New findings published in Science Advances suggest that human sleep cycles may vary in line with lunar cycles, regardless of whether individuals are in rural or urban environments.
When humans were hunter-gatherers, there was a fairly simple rule about bedtime. Once the moon had risen, sleep quickly followed (unless you wanted to be devoured by a lurking predator). That logic stuck hard and fast for thousands of years. That is until the advent of electricity permitted the invention of circadian clock-defying feats, such as clubbing (or, more recently, 3 AM Netflix binges).
A collaborative study between the University of Washington (UW), Yale University and a group from the National University of Quilmes’s Sensorimotor Dynamics Lab in Argentina, has shown that when it comes to moonlight and sleep, old habits die hard.
The team, led by UW Professor Horacio de la Inglesia, studied the sleep habits of 98 individuals, all from the indigenous Western Toba/ Qom community, a group who maintained a hunter-gatherer society until the arrival of Spanish colonizers in the 1500s. Now, the Western Toba/Qom are spread across a variety of locales. The researchers selected three groups – one who lived without electricity, one who had only limited access to electric light and a final group who had unfettered access to electricity. They asked whether, across these three groups, sleep duration and onset would vary depending on the lunar cycle, predicting that such effects would be limited only to those in settings without electricity. Their predictions proved far off the mark.
Regardless of the urbanization of their settings, participants in the trial – who had their sleep measured by actimetry bracelets – showed a uniform oscillation in their sleep pattern, with the shortest sleep and latest bedtime being recorded three to five days before the full moon. The authors write that this suggests the participants’ bodies were naturally preparing to be more active in line with brighter evenings.
This produced some powerful variation, with participants sleeping on average ~50 minutes longer at the peak of the oscillation.
The power of moonlight
The urban setting the authors initially chose, in Argentina’s northwestern Formosa Province, has a population of just 19,000. Could life in a sprawling city weaken the influence of the lunar cycle on sleep? To answer the question, the researchers looked at a further group, using data taken from 464 college students at UW whose sleep data was recorded as part of a separate study. The results from this group, who all lived in the unquestionably urban environment of (population: 776,000) also showed an adherence to the flex of the lunar cycle in their sleep habits.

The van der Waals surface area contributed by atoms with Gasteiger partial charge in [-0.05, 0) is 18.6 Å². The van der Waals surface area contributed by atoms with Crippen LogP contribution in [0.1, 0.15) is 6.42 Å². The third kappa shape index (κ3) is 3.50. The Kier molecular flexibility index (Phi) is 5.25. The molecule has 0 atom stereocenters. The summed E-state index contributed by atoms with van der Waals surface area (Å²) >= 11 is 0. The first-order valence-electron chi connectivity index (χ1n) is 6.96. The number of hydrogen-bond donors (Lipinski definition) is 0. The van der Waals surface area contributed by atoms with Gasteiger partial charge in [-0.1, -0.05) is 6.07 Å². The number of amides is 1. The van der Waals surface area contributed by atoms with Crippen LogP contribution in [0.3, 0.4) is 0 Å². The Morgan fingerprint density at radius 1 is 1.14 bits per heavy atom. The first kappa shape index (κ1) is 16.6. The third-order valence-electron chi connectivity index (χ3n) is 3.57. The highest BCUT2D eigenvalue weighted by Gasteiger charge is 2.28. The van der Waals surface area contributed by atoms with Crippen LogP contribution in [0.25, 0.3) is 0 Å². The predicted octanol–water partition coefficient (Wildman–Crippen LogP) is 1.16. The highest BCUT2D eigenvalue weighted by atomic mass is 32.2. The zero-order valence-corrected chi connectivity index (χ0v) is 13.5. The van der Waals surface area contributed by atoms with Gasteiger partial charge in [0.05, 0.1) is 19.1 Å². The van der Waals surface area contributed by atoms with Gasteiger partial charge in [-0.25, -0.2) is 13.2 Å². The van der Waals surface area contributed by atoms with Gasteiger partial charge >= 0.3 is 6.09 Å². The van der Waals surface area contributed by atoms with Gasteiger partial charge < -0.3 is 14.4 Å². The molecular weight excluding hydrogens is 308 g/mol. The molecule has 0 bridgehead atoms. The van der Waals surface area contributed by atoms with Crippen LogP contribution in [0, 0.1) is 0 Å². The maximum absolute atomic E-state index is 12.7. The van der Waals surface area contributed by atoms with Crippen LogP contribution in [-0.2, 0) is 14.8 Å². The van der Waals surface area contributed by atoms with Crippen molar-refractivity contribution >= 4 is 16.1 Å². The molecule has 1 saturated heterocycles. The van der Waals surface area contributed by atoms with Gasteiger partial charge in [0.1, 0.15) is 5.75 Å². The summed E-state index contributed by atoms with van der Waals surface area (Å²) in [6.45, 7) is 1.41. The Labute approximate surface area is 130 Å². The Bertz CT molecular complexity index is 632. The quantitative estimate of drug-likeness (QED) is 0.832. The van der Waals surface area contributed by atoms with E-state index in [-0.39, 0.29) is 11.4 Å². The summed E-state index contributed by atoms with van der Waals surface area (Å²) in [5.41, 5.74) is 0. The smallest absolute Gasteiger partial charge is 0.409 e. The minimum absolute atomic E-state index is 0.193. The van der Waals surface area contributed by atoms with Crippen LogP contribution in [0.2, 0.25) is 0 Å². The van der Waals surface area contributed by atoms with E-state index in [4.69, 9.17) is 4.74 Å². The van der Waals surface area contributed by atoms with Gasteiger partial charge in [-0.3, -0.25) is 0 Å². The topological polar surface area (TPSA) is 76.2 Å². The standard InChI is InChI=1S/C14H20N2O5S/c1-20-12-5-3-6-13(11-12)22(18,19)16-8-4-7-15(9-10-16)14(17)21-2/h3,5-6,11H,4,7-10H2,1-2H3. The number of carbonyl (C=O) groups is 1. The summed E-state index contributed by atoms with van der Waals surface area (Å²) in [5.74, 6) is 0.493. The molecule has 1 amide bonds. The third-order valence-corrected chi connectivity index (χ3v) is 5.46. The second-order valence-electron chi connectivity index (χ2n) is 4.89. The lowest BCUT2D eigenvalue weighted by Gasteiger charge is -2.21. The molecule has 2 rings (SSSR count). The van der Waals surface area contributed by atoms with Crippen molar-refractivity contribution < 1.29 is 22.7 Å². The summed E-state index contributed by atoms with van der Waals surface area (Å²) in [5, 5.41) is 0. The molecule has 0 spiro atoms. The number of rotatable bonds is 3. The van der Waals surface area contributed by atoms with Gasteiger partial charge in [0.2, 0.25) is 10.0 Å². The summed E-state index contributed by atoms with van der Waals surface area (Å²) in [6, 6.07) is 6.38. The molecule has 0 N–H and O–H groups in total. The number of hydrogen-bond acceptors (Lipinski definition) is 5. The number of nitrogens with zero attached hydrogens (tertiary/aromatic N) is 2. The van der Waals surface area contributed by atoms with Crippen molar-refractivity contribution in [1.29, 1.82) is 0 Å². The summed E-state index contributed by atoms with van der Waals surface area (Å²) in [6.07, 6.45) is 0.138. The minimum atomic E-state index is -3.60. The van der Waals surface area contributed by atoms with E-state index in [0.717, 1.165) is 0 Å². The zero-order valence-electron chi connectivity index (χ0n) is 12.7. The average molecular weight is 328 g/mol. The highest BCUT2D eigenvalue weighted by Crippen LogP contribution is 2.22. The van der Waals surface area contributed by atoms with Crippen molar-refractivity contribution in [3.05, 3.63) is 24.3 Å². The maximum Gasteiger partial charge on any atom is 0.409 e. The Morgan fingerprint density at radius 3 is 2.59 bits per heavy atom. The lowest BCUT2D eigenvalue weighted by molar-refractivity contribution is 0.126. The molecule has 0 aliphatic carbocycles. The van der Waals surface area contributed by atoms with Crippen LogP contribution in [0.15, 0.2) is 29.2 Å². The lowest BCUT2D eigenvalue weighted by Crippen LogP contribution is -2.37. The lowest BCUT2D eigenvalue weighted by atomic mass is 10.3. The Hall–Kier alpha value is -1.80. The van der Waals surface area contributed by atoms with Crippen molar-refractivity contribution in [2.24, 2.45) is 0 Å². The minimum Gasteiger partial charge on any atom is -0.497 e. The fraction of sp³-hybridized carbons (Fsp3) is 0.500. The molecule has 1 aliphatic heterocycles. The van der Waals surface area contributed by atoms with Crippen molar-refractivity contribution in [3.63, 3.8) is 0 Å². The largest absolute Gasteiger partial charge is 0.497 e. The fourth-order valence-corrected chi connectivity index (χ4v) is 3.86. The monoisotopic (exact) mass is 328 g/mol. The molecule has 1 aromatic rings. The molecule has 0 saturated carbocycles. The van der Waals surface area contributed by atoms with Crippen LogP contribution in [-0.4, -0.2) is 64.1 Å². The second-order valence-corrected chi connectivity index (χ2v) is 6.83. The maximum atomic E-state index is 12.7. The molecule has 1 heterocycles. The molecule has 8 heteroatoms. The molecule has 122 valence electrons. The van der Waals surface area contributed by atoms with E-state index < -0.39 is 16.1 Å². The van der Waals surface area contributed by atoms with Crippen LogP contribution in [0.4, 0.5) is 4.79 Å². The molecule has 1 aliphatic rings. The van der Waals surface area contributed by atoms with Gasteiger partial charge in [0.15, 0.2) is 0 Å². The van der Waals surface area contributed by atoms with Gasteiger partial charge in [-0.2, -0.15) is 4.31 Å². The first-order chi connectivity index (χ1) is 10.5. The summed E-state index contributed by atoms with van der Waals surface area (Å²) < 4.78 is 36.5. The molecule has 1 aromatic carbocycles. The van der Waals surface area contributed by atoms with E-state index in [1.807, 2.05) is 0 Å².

The findings point to ancestral adaptions in our sleep-wake cycles, said UW postdoctoral researcher Leandro Casiraghi in a press release: “We hypothesize that the patterns we observed are an innate adaptation that allowed our ancestors to take advantage of this natural source of evening light that occurred at a specific time during the lunar cycle.”
Interestingly, there was no relationship found between time of awakening and moon phase – de la Inglesia that this is another dimension in which electricity’s impact on our circadian clocks mimics that of moonlight: “In general, artificial light disrupts our innate circadian clocks in specific ways: It makes us go to sleep later in the evening; it makes us sleep less. But generally we don’t use artificial light to ‘advance’ the morning, at least not willingly. Those are the same patterns we observed here with the phases of the moon.”
de la Iglesia’s findings add evidence to a field that has been split on the question of how the moon influences our sleep patterns. Some previous studies, even those analyzing the same data from the UW students, had failed to find a relationship between lunar phase and sleep duration. The team suggested in their paper that their results were able to uncover a relationship due to their long-term mapping of the lunar cycle, rather than using only direct comparisons of data from full, waxing/waning and new moon phases.
To clear up these conflicts, more studies will be needed; it is clear that there are a lot of questions to be answered. Casiraghi summed up how these questions could be answered “Future research should focus on how: Is it acting through our innate circadian clock? Or other signals that affect the timing of sleep? There is a lot to understand about this effect.”
Casiraghi L, Spiousas I, Dunster GP, et al. Moonstruck sleep: Synchronization of human sleep with the moon cycle under field conditions. Sci Adv. 2021;7(5):eabe0465. doi:10.1126/sciadv.abe0465